Accessibility of library collections in all formats, including digital, to library users.

Other, as appropriate


Skill, aptitude, and motivation in the identification and detailed examination of components of systems, procedures, documents, organizations, or other entities and to infer meaning and communicate conclusions based on such examination..



Evaluations (including evaluations of library collections)

Compilations (including bibliographies, development and continuing maintenance of library catalogues, indices)

Financial evaluation and analysis (includes financial planning – budgets)

Analysis related to strategic planning

Systems Analysis related to library applications and services

Other, as appropriate.


The ability to transcend traditional ideas, techniques, rules, approaches


Develop new, improved approaches to resolving challenges

Exploration of new and emerging developments as to their possible application to library applications and services.

Other, as appropriate


Desire, and drive, to learn and understand


Urge and motivation to become more aware of ways to adapt libraries and librarianship to competitive, dynamic environments

Other, as appropriate


Ability to vicariously experience experiences, feelings, thoughts, attitudes of others




Caring about and relating to other people

Other, as appropriate


Willing to adapt and adjust

Accepts and is reasonably comfortable with change

Willing to yield when appropriate

An important attribute in a rapidly changing library environment

Other, as appropriate.


Ability to make things happen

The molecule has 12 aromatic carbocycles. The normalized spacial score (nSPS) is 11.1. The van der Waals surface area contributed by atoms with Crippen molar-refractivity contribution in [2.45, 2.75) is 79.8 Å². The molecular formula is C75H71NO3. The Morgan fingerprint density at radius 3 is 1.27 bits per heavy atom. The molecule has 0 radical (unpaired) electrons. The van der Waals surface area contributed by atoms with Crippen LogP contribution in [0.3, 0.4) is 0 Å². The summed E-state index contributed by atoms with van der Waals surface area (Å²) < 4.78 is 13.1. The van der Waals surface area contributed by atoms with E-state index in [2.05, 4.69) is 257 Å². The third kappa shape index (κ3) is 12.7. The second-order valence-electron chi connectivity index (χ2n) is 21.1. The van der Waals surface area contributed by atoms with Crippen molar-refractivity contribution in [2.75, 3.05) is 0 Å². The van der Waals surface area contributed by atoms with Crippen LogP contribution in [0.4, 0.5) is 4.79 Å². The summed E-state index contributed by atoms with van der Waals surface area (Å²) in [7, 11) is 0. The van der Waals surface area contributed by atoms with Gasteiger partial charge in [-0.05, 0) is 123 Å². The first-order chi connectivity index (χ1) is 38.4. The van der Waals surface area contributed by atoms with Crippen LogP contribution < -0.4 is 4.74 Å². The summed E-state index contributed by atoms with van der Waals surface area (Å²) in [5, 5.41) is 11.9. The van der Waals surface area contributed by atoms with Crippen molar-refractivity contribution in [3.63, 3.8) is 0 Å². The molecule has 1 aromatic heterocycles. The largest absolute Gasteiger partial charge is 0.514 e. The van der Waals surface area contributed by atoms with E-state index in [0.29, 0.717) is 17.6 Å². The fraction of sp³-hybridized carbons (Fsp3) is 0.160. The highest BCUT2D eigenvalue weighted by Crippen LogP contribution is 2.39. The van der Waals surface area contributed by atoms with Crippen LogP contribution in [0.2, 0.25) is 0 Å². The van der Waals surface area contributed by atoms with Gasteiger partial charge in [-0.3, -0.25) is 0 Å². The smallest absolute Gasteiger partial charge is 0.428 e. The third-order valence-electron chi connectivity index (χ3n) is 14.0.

Provide direction

Take initiative and assume risk

Strategic planning

Ability to ensure that quality of organization and service are maintained at a high level

Ability to persuade and articulate at a high level

Take lead in encouraging coordination, collaboration, and sharing as considered appropriate

Take lead in introducing new technologies as appropriate

Ability to say “no” when situation warrants

Other, as appropriate


Ability to stay the course and be steadfast in working toward objectives of the library, especially in difficult, challenging situations

Other, as appropriate


Includes all areas related to maintaining the integrirty of library records, including bibliographic records as well as financial and business records associated with the library

Cataloging, indexing, issues related to authentication of digital records and materials over time Preservation of materials and records over time

Maintain consistent and steady relationships with parent and other organizations as needed Maintain stable physical environment in library or library system

Other, as appropriate


Ability to deal skillfully with new or difficult situations

Ability to adapt quickly

Skillful in finding ways of doing more with less as situation warrants

Other, as appropriate

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You Gotta Love a Catchy Title or Westlaw is a Gateway Drug

I found this blog post through one of my Google alerts, and the title just reeled me right in. I enjoyed reading about Mr. Perlin’s introduction to “excluded” charges via his $1,800 foray into South Carolina primary law. No doubt many would find this a relatively inexpensive lesson as we’ve seen much worse. That said, it is never fun to realize that you’ve cost a client or the firm thousands of dollars, especially if the content wasn’t even unique or special.

Mr. Perlin was recently reminded of this mistake because he got a notice that he would soon be trained on WestlawNext, and being the admitted addict that he is, he is “eager to test drive WestlawNext and to explore all the new, shiny bells and whistles that are sure to keep [him] hooked.”

I wanted to take this opportunity to caution Mr. Perlin to fully explore the pricing before he samples the goods. Unfortunately, Westlaw did not update its pricing structure to fully match its shiny new product, and we are stuck with the same old transactional and hourly pricing that is sure to lead to more costly mistakes. I have a feeling that we will wax nostalgic for those costing only $1,800…